Thirty minutes after landing I get a call from Dad. I told him the hotel can’t help, but I’ll get it sorted.

 

“Emily, the guide with you, is going to give the group a guided tour of Hong Kong while I sort out accommodation.”

 

 

LET ME TELL YOU, THIS IS ESSENTIAL

 

Dad has always been great in a crisis and I hear him on the microphone addressing the group, “Welcome to Hong Kong. I know this is the first time here for quite a few of you, so we’ve organised a bonus tour of Hong Kong so you can learn a little bit and get your bearings before we check in to our hotel.”

 

I didn’t have the gift of the gab before I started this business. But let me tell you, it’s essential.

 

The guided tour has been going for nearly 2 hours. Dad has now called me a dozen times. I’m smart enough not to answer, but send him the odd text. “How’s the city sights tour?” “Is the bus comfortable enough to sleep on?”

 

I’m ringing hotels, I’ve even started holding 2 rooms here, 3 rooms there as a worst-case scenario.

 

The group is about to start the second lap of the city tour when the hotel manager calls me to say that the 6 star Peninsula Hotel in Kowloon can take our group, but it’s about $500 per room per night extra. We’re staying 4 nights, that’s about $30,000 extra.

 

I tell the manager to book it in and send the Peninsula Hotel our room list, client passports all the details and transfer the money we’ve paid across to Peninsula.

 

I’m straight on the phone to dad and tell him we’ve got a 6-star hotel for the group. He doesn’t even let me finish and I hear him on the microphone to the group.

 

 

“WOW 6 STAR”

 

“Has everyone enjoyed the city sights tour? (I hear clapping and cheers). Thanks Emily, you’ve been a fabulous guide (more clapping).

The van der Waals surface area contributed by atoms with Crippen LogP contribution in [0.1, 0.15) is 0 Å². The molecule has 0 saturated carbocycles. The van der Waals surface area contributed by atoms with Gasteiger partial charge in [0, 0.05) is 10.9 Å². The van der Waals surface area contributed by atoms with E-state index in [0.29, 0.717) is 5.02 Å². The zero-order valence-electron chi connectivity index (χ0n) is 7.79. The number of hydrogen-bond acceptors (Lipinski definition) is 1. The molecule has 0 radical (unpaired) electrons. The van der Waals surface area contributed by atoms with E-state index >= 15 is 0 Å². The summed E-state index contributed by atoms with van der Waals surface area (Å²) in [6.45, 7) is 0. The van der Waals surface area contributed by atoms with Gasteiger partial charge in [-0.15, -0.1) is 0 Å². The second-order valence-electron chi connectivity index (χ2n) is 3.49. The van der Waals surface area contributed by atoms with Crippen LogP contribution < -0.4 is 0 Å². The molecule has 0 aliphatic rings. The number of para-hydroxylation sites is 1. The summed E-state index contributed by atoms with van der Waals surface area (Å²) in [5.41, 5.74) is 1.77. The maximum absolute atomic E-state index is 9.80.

Now, at Go Golfing we like to go above and beyond to look after you. Sometimes 5 star isn’t good enough for you guys. Anyone object if we upgrade you from our 5-star hotel in Hong Kong to a 6 star one?”

 

I hear cries of ‘awesome’, ‘wow 6 star’, ‘sounds fancy’ from the front of the bus. Then one client asks “which hotel.”

 

You see, Dad had got on the microphone before I’d even told him the name of the hotel or where it was. So, suddenly he’s back on the phone and sees my text, “Peninsula Hotel in Kowloon.”

 

He’s always had my back, this time I had his.

 

 

That’s What Defines This Business

 

Yes, $30k would have been a massive hit. But we ended up brokering a deal with the original hotel and we paid about half each.

 

We deal with hundreds and hundreds of hotels, golf courses and suppliers in 31 countries.

 

In spite of our best-laid plans and follow-ups, shit happens sometimes. It’s no use playing the ‘blame game’, that doesn’t help our clients.

 

It’s how we solve problems, how we work with suppliers to find solutions, that’s what defines this business.

 

Well friends, hope you enjoyed that story from our past, I will be sharing the story of Go Golfing’s takeover of Fancourt Resort, South Africa’s #1 golf hotel, and my favourite in the world, in next what you’ll here about next week as we lead up to Go Golfing’s 25th anniversary celebrations.

 

In the meantime, you can catch up on the stories I’ve told last week here

 

 

Stay safe and happy.